And this is why:
It's hard to picture Haji Nasrat Khan as an international terrorist. For a start, the grey-bearded Afghan can barely walk, shuffling along on a three-wheeled walking frame. His sight is terrible - he squints through milky eyes that sometimes roll towards the heavens - while his helpers have to shout to make themselves heard. And as for his age - nobody knows for sure, not even Nasrat himself. "I think I am 78, or maybe 79," he ventures uncertainly, pausing over a cup of green tea.The irony of that last statement should not be lost on anyone.
Yet for three and a half years the US government deemed this elderly, infirm man an "enemy combatant", so dangerous to America's security that he was imprisoned at Guantánamo Bay.
Arrested in early 2003, Nasrat - or "detainee 1009" as he was officially known - always insisted he was innocent. But recently his hopes started to slide and he feared dying far from his home in the mountains of eastern Afghanistan.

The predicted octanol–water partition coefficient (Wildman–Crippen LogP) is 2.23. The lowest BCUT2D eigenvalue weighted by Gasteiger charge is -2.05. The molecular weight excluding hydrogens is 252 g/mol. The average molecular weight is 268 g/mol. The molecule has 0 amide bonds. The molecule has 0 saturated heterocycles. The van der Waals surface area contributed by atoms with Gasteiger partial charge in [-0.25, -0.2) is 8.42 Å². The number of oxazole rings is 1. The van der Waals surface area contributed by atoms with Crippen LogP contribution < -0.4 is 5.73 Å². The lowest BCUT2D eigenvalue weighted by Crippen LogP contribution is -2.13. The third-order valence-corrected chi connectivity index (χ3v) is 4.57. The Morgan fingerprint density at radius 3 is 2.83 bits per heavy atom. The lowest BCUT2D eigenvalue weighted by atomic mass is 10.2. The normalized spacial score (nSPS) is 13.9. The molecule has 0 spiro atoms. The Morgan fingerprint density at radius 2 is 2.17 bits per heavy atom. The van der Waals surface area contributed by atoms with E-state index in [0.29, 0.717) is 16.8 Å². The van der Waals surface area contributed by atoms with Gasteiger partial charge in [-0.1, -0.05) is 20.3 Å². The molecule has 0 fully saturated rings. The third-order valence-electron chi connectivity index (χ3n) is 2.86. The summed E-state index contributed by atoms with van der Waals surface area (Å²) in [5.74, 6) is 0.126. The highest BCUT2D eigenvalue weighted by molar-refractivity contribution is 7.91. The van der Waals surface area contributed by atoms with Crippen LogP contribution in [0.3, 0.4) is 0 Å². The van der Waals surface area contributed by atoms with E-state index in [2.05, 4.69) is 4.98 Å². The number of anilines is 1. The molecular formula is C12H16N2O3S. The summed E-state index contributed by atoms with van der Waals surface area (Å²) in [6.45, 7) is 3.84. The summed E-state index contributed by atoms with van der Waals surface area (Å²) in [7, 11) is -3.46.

Then late last month, without warning, the US military let him go. Nasrat was flown to Bagram airbase, north of Kabul, the same way he had left: blindfolded, handcuffed and with his swollen half-paralysed legs chained to the floor. His lawyer was informed of the release, by email, after Nasrat had left Guantánamo Bay.
After he was handed over to Afghan officials his first act of freedom was practical and symbolic. He clambered out of his white jumpsuit and slipped into a shalwar kameez, the baggy pants and long shirts worn by most Afghans.
"I felt like I was born again," he recalled with a faint smile.
As billmon notes (hat tip to Grandmere Mimi for the link), George Bush assured the country that those in Guantanamo, deserved to be in Guantanamo. But no one can say why, and no one ever told Nasrat Khan's lawyer:
Khan was not charged with a crime and Ryan said the government never said why he was detained.And this is the cry the US is going to hear for generations: the cry for justice.
"We couldn't figure out why he was there," Ryan said. "He could barely walk and he could barely hear."
Some foreign visitors came too, including US officers from the base in nearby Sarobi. Nasrat welcomed them as warmly as everyone else. "They said they were sorry," he said afterwards. "I told them I have forgiven you for what you have done." But days later he fell sick with fever, and his reconciliatory spirit wore thin. He wanted compensation, he said, but more importantly he sought justice. "They told me one year ago I was innocent. So why did they only release me now?" he asked.There are still 445 people in Gitmo, not counting the transfers Bush announced recently. 115 have been deemed eligible for release.